FIG. 4 shows a hybridization image of an array with PCR-product, 100-mer, 125-mer, and 150-mer sequences.
FIG. 5 shows a representative hybridization comparing long oligonucleotides and PCR-products printed on a GAPS slide.
FIG. 6 shows a scatter plot in Cyanine 3 of extracted intensity values from each spot of five the, where relative fluorescence units (RFUs) from the oligonucleotides are plotted along the x-axis and RFUs from the PCR-product are plotted along the y-axis.
FIG. 7 shows a scatter plot in Cyanine 5 of extracted intensity values from each spot of five the, where RFUs from the oligonucleotides are plotted along the x-axis and RFUs from the PCR-product are plotted along the y-axis.
DETAILED DESCRIPTION OF THE INVENTION
FIG. 8 is a series of charts that plot relative fluorescence values from each of four hybridizations.
Use of oligonucleotides and PCR-products form the basis for two currently available methods used for detecting genetic polymorphisms and other types of nucleic assays. The present invention proposes to combine the best attributes of each of these two methods in a design and method of making a DNA array. One can significantly reduce the complexities of cDNA based arrays if chemically synthesized oligonucleotides of medium to long length are used as the probe material on DNA arrays, instead of an enzymatically produced large DNA fragment. Through proper definition of the parameters used in selecting oligonucleotides and the DNA sequence database, one also expects that an oligonucleotide based DNA array platform will deliver better performance and specificity than a cDNA based array.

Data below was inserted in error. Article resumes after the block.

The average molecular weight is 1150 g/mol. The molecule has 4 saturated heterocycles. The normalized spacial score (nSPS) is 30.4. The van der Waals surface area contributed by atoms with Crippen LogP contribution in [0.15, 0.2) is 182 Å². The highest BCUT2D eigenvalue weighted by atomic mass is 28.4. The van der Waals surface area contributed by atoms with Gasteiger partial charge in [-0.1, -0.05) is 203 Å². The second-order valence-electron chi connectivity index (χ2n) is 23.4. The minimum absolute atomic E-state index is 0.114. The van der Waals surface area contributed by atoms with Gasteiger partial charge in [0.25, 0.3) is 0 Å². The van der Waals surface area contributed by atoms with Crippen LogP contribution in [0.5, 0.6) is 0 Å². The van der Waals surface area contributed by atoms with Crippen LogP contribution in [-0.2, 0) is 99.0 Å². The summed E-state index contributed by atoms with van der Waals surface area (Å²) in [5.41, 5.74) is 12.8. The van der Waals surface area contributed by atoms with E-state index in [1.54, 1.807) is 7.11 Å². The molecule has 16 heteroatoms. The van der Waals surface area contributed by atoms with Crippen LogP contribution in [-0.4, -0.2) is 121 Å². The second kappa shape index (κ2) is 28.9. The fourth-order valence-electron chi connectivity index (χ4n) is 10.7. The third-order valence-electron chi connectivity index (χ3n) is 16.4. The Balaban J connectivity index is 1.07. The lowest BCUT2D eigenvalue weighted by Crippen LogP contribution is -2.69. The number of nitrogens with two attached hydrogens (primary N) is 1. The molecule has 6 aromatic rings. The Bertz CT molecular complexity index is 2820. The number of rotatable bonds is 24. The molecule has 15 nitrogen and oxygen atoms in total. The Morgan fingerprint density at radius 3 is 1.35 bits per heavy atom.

The present invention provides methods for the manufacture of array devices and methods for use in the detection and/or isolation of nucleic acids. The devices and methods according to the invention employ predominantly non-covalent means of immobilizing nucleic acid or oligonucleotide probes. Increasing the size or length of an oligonucleotide will be useful for DNA hybridization assays when printed on solid or semi-solid, substrate surfaces. PCR typically produces DNA molecules greater than 200 base pairs, and it was thought that a DNA molecule smaller than this would not perform well in DNA hybridization assays. Herein, we demonstrate that presynthesized, non-modified, medium to long length oligonucleotides are useful for gene expression analysis. Unlike PCR product, oligonucleotide DNA is single stranded when printed to a substrate surface. Single stranded array probes should hybridize more effectively to the solution target because there is no internal competition for hybridization.